Northamptonshire’s police and crime commissioner has slammed the outcomes for domestic abuse victims in the county as “wholly unacceptable” and will convene a summit so all councils can get together to tackle the problem.
Speaking at the police and crime panel meeting at County Hall in Northampton yesterday commissioner Stephen Mold said prosecutors were not bringing cases to court quickly enough which was leading to poor outcomes for victims.
His comments come at a time when the county’s refuge provision is under threat after it has has had its central government funding pulled. There is a campaign by the Northampton Domestic Abuse Service – formerly Women’s Aid – to raise £100,000.
Commissioner Mold said: “A new area of particular concern is related to the failure rate of domestic abuse cases in Northamptonshire.
“The time it is taking to get these cases to court is having a detrimental effect.
“One case took three years to get to prosecution. If you have been a victim of domestic abuse having to wait that long a time it can mean that people don’t want to go through with it or they get tired.
“The length of time is encouraging the defence to not plead guilty.
“The good news is something is being done about it – next year there will be fast track system.
“But at this moment in time the outcomes for domestic abuse victims is wholly unacceptable.”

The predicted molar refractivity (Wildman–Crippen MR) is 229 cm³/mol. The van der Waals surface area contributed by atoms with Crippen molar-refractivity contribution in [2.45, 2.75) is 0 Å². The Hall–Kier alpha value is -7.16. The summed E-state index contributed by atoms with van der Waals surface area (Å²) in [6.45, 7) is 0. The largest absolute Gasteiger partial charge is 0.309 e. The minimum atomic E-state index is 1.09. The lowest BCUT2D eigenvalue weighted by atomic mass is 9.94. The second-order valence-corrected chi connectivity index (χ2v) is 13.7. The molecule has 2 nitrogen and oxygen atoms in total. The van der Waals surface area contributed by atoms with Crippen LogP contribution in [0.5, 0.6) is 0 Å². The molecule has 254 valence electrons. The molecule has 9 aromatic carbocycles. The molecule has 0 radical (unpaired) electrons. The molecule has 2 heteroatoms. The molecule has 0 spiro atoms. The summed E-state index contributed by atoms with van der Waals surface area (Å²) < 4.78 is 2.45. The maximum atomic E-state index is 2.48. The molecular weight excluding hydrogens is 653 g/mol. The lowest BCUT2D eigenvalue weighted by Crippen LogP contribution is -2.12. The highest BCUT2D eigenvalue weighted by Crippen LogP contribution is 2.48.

There have been 16,427 domestic abuse crimes recorded in the county in the past 12 months, an increase of five per cent on the same time last year.
Daventry councillor Richard Auger said: “There does not appear to be a Northamptonshire domestic abuse violence policy. I don’t think historically we have gripped this up.
“We have too many strands – we need to have this all joined up. We cannot have one refuge closing here and another opening here.
“Can you give us some reassurance that someone is picking this up.”
The commissioner said he would bring a report on domestic abuse back to the panel, which has the responsibility for scrutinising how well he is doing his job.
He said: “Sadly it is not a statutory obligation for anyone and that is the problem here. There are some very real risks that this gets lost with the debate about the two new unitaries.
“We do need refuge provision. It can be paid with housing money if done smartly.
“There are pots of money that people have access to that could make those provisions available. Everybody needs to lean in.
“It needs a collective response. If we are not careful we could have an absurd situation where they are continually at risk. Could I afford to fund it? Not by myself. Everyone has a role to fund it.”
The councillors on the panel will now take the summit idea back to their councils for agreement.